his mercies and favours bestowed upon ber of pupils being rarely above fawr us ; our fields are clothed with plen- or .five and twenty, who consequently ty, and our harvest with abundance, can, one and all, be perpetually under whereby the Farmer is become rich, the eye of their much respected Goand bis yards filled with ricks of corn, vernor. The irregularities committed to glad the heart of man.
at Chelsea have been comparatively the industrious Farmer become weal- trifling; and they have almost invariathy, and well able to pay his La 'bly been found to proceed more from boarers the full value of their bire, the gaiety and sportiveness of juvenile without being beholden to the Parish minds, than from any real proneness for assistance.
ttt Yours, &c. BENEVOLUS. Mr. URBAN,
Dec. 10. Mr. URBAN,
Dec. 1. CANNOT help thinking that your ANVERS House, Chelsea, men- Correspondent R. E. K. pp. 438, of that place, is situated in Cheynė late Judge Hyde never filled the office Walk, directly faces the river Thames, of Chief Justice of Bengal. I think, and joins the mansion of your beno. when I was writing the article pp. 203, volent Correspondent Mr. Neild. It 204, that an India friend of mine inwas, as I have been informed, the an- formed me of his having Jatterly suctient family-residence of the equestrian ceeded to that post; but I will not family of Danyers, whose coat of arms, speak confidently. on a very small but exact scale, is to That worthy character was on the 'be seen at the top of one of the doors Bench for the long space of twentyon the first story. The house is large one years, viz. froin 1774 to 1796; and and commodious, and has for a series the Bar of Calcutta never was, nor of years been held by that truly-wor- perhaps ever will be, more adorned thy character the Rev.Weeden Butler, by splendid talents both legal and clasfor the purpose of youthful institution. sical, than it was during the last twelve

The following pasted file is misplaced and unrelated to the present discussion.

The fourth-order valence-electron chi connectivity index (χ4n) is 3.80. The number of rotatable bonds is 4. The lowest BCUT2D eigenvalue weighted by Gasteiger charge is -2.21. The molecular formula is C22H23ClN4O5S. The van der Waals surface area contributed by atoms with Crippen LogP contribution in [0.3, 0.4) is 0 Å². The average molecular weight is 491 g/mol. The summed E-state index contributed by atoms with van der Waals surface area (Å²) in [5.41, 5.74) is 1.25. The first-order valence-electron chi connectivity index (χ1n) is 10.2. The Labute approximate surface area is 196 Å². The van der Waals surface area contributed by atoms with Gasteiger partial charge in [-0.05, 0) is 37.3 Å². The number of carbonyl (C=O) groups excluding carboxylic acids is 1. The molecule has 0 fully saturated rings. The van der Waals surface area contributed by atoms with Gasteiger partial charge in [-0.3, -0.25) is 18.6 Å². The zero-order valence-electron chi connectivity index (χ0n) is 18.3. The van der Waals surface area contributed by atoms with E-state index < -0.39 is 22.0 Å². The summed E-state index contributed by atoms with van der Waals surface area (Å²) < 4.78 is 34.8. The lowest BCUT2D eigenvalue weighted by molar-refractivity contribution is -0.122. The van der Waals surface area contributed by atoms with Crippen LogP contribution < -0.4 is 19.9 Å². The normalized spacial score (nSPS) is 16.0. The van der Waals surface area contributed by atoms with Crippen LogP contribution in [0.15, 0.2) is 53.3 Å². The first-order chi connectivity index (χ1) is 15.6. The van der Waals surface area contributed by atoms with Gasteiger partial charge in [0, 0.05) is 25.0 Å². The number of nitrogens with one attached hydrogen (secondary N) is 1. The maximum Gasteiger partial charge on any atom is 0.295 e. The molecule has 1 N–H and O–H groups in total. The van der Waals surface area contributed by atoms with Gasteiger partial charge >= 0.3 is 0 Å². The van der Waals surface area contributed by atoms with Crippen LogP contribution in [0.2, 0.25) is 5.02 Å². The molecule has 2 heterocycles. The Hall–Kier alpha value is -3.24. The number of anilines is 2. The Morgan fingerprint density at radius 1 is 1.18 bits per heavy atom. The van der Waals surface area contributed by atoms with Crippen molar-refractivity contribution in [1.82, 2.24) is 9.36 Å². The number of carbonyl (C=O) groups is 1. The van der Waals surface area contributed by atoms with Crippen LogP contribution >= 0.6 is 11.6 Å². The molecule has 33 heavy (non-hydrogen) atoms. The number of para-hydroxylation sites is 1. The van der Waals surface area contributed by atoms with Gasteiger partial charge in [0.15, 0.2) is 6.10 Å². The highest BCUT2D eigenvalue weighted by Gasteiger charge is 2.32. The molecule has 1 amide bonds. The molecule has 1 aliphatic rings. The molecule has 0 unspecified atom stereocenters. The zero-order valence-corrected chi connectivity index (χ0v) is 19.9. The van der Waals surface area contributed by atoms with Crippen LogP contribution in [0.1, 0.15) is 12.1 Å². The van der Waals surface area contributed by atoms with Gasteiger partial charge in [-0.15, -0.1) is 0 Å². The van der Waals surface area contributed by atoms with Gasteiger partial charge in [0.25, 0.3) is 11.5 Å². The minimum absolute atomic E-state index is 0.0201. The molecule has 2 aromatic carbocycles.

The eldest son of this distinguished years of that period. Amongst the Clergyman succeeded a few years most eminent Barristers of that day since to the situation of head-master we may enumerate Mr. Scott, nephew of Harrow-School; and ynother of his of the Duke of Buccleugh, and the sons, the Rev. Weeden Butler, a gen- writer of the Inscription p. 204 ; the tleman not unknown in the paths of late Mr. Stephen Cassan, who filled, I literature, assists his father in dis- believe, more than once, the office of charging the duties of his very labo- High Sheriff of Bengal, and son of M. rious and responsible avocation. Have Cassan, Esq. M. P.; Mr. James Duning myself been, for many months, a kin, cousin of Sir William ; Mr. Damember of this well-known school, vis, afterwards Advocate-General; and having witnessed its internal re- Mr. Strettel, son of T. Streltel, Esq. gulatiops, I consider myself qualified of Cork, who I understand is still to say that there are few, very few practising at Calcutta. private Seminaries, and particularly in The Hon. Mrs. Hyde married, sethe vicinity of the Metropolis, where condly, the Rev. Mr. Paype of Hampthe education, the comfort, the health, shire; and a daughter by her first and, above all, the morals of the Stu- husband married, three or four years derits are more closely attended to, or ago, Mir. Hamilton. more anxiously desired. The leading Yours, &c. ASIATICUS, R.W. principle of the School is, to call forth the good qualities of the youthful mind